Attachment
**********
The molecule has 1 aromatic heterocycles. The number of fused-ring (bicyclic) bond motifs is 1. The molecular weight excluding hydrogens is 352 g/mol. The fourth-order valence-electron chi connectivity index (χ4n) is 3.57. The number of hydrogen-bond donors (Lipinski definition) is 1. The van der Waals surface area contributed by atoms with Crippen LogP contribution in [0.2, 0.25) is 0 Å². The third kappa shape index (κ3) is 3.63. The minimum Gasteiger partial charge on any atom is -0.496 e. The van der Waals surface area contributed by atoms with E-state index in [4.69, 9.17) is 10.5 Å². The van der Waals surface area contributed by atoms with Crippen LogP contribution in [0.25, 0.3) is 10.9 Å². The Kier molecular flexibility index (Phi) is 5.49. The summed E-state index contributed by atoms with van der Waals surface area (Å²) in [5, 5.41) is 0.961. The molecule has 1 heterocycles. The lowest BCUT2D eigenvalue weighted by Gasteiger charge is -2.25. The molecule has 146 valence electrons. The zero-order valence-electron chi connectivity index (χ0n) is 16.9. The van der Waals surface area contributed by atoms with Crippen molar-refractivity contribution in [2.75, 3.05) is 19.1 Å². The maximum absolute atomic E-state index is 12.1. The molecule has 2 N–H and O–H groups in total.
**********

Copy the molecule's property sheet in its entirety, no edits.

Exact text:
The molecule has 1 aromatic heterocycles. The number of fused-ring (bicyclic) bond motifs is 1. The molecular weight excluding hydrogens is 352 g/mol. The fourth-order valence-electron chi connectivity index (χ4n) is 3.57. The number of hydrogen-bond donors (Lipinski definition) is 1. The van der Waals surface area contributed by atoms with Crippen LogP contribution in [0.2, 0.25) is 0 Å². The third kappa shape index (κ3) is 3.63. The minimum Gasteiger partial charge on any atom is -0.496 e. The van der Waals surface area contributed by atoms with E-state index in [4.69, 9.17) is 10.5 Å². The van der Waals surface area contributed by atoms with Crippen LogP contribution in [0.25, 0.3) is 10.9 Å². The Kier molecular flexibility index (Phi) is 5.49. The summed E-state index contributed by atoms with van der Waals surface area (Å²) in [5, 5.41) is 0.961. The molecule has 1 heterocycles. The lowest BCUT2D eigenvalue weighted by Gasteiger charge is -2.25. The molecule has 146 valence electrons. The zero-order valence-electron chi connectivity index (χ0n) is 16.9. The van der Waals surface area contributed by atoms with Crippen molar-refractivity contribution in [2.75, 3.05) is 19.1 Å². The maximum absolute atomic E-state index is 12.1. The molecule has 2 N–H and O–H groups in total.